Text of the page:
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Title:Amorality and morality penalties in selection decisions
Author(s):Kim, Jihyeon
Director of Research:Loewenstein, Jeffrey
Doctoral Committee Chair(s):Loewenstein, Jeffrey
Doctoral Committee Member(s):Goncalo, Jack; Loyd, Denise; Tenbrunsel, Ann
Department / Program:Business Administration
Discipline:Business Administration
Degree Granting Institution:University of Illinois at Urbana-Champaign
Subject(s):Morality, Selection
Abstract:This dissertation investigates the systematic patterns of neglecting and underappreciating the morality of candidates in selection decisions. In Chapter 1, I propose that selectors tend to seek out information on competence and sociability but ignore morality. Three studies with over 2,400 working professionals provided support for the hypothesized tendency toward amorality in selectors’ decisions. I find that morality was less likely to be considered a relevant criterion in selection decisions compared to competence and sociability (Study 1.1). The selectors’ individual differences in morality seem to have little impact on spontaneously considering the candidates’ morality (Study 1.2). An ethics-focused hiring policy intervention encourages selectors to consider candidates’ moral attributes, to show moral awareness, and to adopt an ethical decision frame when making selection decisions (Study 1.3). In Chapter 2, I investigate how selectors evaluate positive moral signals of a candidate and whether selectors sometimes reject such moral candidates. Across five experiments, I show that selectors are less likely to select candidates who display positive moral signals than candidates not displaying any signals of morality. The morality penalty in selection decisions holds across different levels of competence (Study 2.1), occurs in both team-oriented and individual-oriented contexts (Study 2.2), and occurs with both US managers (Studies 2.1 and 2.2) and South Korean managers (Study 2.3). Further, the moral candidate is less likely to be selected than the immoral candidate who displays negative signals of morality (Study 2.4). The results show that selectors penalize candidates’ positive moral signals for two main reasons. The candidates displaying positive moral signals were perceived to be less sociable and to be more likely to threaten the selectors’ identity as moral beings. Finally, I demonstrate that an ethics-focused hiring policy intervention is effective in mitigating the morality penalty in selection decisions (Study 2.5). Implications and future directions are discussed.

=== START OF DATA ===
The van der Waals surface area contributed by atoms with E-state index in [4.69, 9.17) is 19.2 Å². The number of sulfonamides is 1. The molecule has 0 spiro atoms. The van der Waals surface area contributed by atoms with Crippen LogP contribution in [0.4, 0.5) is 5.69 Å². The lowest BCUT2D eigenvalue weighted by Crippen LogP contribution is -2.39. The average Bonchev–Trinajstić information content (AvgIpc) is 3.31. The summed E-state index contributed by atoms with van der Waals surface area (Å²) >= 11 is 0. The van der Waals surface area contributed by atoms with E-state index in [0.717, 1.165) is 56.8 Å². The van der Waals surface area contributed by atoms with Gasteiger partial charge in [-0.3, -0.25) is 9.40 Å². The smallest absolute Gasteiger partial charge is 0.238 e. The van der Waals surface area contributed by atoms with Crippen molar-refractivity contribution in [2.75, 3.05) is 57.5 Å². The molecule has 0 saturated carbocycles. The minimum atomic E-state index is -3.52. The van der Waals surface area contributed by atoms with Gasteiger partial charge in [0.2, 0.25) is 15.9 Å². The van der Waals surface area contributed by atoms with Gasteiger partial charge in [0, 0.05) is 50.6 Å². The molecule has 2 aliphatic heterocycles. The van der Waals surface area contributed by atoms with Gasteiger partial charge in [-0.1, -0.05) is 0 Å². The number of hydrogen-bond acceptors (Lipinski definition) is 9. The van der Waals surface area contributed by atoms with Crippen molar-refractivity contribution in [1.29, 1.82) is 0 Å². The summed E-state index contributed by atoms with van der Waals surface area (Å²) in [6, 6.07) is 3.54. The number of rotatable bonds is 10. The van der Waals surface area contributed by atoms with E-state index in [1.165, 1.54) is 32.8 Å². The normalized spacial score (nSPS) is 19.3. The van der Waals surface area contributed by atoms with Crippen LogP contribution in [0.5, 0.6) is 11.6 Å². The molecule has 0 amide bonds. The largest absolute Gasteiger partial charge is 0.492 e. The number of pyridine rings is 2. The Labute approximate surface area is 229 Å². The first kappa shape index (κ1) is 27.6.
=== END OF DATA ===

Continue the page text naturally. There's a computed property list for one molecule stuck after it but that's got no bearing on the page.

Issue Date:2020-04-27
Rights Information:Copyright 2020 Jihyeon Kim
Date Available in IDEALS:2020-08-27
Date Deposited:2020-05

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